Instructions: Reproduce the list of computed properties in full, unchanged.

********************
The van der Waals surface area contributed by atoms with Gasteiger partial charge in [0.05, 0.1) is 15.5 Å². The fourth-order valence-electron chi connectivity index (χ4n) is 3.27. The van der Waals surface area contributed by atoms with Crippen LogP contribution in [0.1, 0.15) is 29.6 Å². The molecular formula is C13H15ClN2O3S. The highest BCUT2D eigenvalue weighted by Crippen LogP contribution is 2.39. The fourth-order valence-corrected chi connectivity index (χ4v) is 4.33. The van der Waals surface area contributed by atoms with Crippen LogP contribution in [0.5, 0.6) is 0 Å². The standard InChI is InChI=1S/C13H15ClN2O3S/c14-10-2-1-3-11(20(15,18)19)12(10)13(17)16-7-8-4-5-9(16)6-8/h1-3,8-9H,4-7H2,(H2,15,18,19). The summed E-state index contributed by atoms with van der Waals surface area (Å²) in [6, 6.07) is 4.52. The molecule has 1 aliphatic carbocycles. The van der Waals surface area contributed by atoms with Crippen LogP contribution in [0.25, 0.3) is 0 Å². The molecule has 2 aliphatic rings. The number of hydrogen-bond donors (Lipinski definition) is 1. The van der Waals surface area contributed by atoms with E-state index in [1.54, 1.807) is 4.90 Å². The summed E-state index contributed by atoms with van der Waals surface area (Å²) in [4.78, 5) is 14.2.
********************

The van der Waals surface area contributed by atoms with Gasteiger partial charge in [0.05, 0.1) is 15.5 Å². The fourth-order valence-electron chi connectivity index (χ4n) is 3.27. The van der Waals surface area contributed by atoms with Crippen LogP contribution in [0.1, 0.15) is 29.6 Å². The molecular formula is C13H15ClN2O3S. The highest BCUT2D eigenvalue weighted by Crippen LogP contribution is 2.39. The fourth-order valence-corrected chi connectivity index (χ4v) is 4.33. The van der Waals surface area contributed by atoms with Crippen LogP contribution in [0.5, 0.6) is 0 Å². The standard InChI is InChI=1S/C13H15ClN2O3S/c14-10-2-1-3-11(20(15,18)19)12(10)13(17)16-7-8-4-5-9(16)6-8/h1-3,8-9H,4-7H2,(H2,15,18,19). The summed E-state index contributed by atoms with van der Waals surface area (Å²) in [6, 6.07) is 4.52. The molecule has 1 aliphatic carbocycles. The van der Waals surface area contributed by atoms with Crippen LogP contribution in [0.25, 0.3) is 0 Å². The molecule has 2 aliphatic rings. The number of hydrogen-bond donors (Lipinski definition) is 1. The van der Waals surface area contributed by atoms with E-state index in [1.54, 1.807) is 4.90 Å². The summed E-state index contributed by atoms with van der Waals surface area (Å²) in [4.78, 5) is 14.2.